Addiction Treatment In American Samoa
Alcohol and drug addiction is a significant problem for American Samoa. In 2017, Governor Lolo Matalasi Moliga declared substance abuse an “epidemic” in American Samoa and established a Drug Control Commission to address the problem. The American Samoan authorities have mobilized public agencies, religious groups, non-profit organizations, and village councils in a Territory-wide effort to combat addiction.
Alcohol has been especially harmful in American Samoa. Unfortunately, most incidents of crime in American Samoa involve alcohol, including 72% of homicides and 70% of domestic abuse cases. In the past several years, occurrences of DUI in the Territory have increased by over 100%.
The police in American Samoa regularly collaborate with the FBI, the Coast Guard, and other federal organizations to confiscate illegal drugs which smugglers bring into the Territory, often by mail. The illegal drug trade in American Samoa and other Pacific communities is estimated to be worth hundreds of millions of dollars. In 2019, American Samoan police confiscated stashes of marijuana and methamphetamine worth $130,000 and $800,000, respectively. The following year, police arrested two men in Pago Pago for possession of large batches of those same drugs.
As a result of American Samoa’s drug problem, the government began preparations in 2017 to open a rehabilitation and detox center in Pago Pago. While the center remains in development, American Samoans tend to travel abroad for addiction treatment. Hawaii has been the most popular destination for American Samoans who require drug and alcohol rehab.
American Samoa And Opioids
The Opioid Epidemic has affected American Samoa and all other U.S. territories. Codeine, oxycodone, morphine, fentanyl, and hydrocodone are the most common opioids in American Samoa. Since information about opioid overdoses among American Samoans is limited, the government has recently undertaken to determine how many American Samoans struggle with an opioid use disorder and increase their access to treatment.
Unlike most states and Puerto Rico, American Samoa does not have a treatment program which offers patients methadone or buprenorphine, two medications which temper opioid addiction. Fortunately, the federal Substance Abuse and Mental Health Services Administration gave $630,000 to American Samoa last year as a grant to help resolve this treatment disparity.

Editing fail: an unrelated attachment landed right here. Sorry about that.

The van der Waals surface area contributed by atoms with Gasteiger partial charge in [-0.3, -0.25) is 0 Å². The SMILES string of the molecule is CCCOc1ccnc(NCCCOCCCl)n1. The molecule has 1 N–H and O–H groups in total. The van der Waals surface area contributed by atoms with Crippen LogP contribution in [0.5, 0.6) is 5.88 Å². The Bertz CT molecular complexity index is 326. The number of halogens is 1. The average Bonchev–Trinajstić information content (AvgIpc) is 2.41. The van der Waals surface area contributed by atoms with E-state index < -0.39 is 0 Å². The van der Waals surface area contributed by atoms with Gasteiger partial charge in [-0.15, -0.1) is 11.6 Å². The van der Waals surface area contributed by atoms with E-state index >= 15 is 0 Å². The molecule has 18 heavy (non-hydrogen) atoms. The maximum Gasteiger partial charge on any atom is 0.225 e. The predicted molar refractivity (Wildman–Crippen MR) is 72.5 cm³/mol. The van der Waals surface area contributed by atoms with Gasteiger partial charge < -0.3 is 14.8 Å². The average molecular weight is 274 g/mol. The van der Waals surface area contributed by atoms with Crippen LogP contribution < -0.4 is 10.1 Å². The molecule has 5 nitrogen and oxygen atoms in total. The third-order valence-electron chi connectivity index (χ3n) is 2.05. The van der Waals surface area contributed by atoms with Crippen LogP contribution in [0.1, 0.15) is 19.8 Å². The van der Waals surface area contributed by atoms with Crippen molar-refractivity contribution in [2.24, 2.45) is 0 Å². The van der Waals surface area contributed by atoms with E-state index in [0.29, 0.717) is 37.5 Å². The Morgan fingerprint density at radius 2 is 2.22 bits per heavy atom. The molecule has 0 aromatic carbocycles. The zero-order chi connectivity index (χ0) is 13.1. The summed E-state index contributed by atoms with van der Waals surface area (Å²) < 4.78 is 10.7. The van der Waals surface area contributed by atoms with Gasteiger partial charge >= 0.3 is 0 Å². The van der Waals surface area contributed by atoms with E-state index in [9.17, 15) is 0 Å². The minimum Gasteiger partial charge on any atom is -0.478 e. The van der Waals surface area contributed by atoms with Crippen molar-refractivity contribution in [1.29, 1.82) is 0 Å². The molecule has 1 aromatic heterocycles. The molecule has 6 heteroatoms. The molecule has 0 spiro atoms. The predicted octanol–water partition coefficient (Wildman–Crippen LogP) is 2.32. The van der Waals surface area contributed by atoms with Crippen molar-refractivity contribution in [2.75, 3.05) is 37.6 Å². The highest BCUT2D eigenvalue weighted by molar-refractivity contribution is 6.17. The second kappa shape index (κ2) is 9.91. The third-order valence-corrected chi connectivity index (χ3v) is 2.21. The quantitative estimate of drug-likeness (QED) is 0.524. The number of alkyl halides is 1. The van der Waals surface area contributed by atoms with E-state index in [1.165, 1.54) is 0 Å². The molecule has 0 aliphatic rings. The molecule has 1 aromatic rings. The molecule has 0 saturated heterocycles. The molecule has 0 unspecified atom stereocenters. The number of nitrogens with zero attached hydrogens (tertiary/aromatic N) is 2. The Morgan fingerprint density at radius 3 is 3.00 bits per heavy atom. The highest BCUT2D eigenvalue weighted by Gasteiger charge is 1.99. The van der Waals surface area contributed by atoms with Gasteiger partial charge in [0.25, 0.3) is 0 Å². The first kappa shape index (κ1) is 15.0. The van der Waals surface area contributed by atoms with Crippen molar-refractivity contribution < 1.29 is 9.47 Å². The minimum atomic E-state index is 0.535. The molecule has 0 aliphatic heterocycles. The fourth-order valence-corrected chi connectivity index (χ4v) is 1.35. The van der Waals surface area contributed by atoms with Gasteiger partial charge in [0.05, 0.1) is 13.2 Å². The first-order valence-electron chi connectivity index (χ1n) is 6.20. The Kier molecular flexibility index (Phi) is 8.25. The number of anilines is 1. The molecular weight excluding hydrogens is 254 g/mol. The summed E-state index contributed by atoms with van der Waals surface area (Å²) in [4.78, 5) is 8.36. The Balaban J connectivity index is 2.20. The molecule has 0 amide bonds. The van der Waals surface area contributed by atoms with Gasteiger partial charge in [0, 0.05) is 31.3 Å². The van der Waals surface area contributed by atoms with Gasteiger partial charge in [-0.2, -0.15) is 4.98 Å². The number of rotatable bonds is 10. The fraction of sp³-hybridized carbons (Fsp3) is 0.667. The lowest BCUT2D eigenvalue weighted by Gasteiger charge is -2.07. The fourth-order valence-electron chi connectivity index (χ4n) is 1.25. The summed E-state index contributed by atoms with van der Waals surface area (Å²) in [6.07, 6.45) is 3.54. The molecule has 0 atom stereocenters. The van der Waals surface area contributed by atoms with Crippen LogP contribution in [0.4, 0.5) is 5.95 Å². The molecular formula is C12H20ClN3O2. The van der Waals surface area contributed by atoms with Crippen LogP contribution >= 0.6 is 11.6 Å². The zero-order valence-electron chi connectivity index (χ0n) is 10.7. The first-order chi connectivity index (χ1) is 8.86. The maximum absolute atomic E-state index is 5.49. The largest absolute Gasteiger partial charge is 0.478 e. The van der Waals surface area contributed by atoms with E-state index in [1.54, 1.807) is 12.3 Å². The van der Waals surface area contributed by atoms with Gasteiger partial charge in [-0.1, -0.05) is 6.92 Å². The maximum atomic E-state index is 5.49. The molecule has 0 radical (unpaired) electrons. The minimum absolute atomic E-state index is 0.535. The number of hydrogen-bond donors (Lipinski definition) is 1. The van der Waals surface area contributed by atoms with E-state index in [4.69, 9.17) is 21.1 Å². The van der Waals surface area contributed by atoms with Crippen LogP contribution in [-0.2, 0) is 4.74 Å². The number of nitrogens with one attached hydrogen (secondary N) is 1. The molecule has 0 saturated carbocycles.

Drug Laws In American Samoa
American Samoa enforces strict laws against the possession and sale of illegal drugs. The American Samoa Code classifies a wide range of depressants, stimulants, opioids, hallucinogens, and barbiturates as controlled substances. Some of the most common illegal drugs in American Samoa are marijuana, methamphetamine, heroin, cocaine, and psilocybin mushrooms. Anyone who possesses controlled substances in American Samoa may be charged with a Class D Felony and be sentenced to pay heavy fines and serve years in prison, without the possibility of parole.
|Conviction for Possession||Mandatory Minimum Sentence|
|First Conviction||Five to ten years in prisons, a fine of $5,000 to $20,000, or both|
|Second Conviction||Ten to twenty years in prisons, a fine of $20,000 to $30,000, or both|
|Third Conviction||Fifteen to thirty years in prisons, a fine of $30,000 to $40,000, or both|
Alcohol is legal in American Samoa for adults who are at least 21 years old, but anyone who commits DUI in the Territory may be charged with a Class A misdemeanor. Under the Tobacco Restriction Act, the smoking age in American Samoa is 18 years old, but smoking is prohibited in all public places. Furthermore, tobacco vendors in American Samoa must be validly licensed.
Learn More About Rehab Today
If you are a resident of American Samoa and you or your loved one struggles with a substance use disorder, it is possible to get help. While resources for treatment in American Samoa are limited, the Territory is building infrastructure for addiction recovery. Furthermore, there are rehab centers in the Pacific region and the United States mainland where American Samoans can begin to overcome addiction. Today is the day to take the first step to sobriety and a better life. Contact a treatment provider today to get answers to your questions about rehab and learn about your options.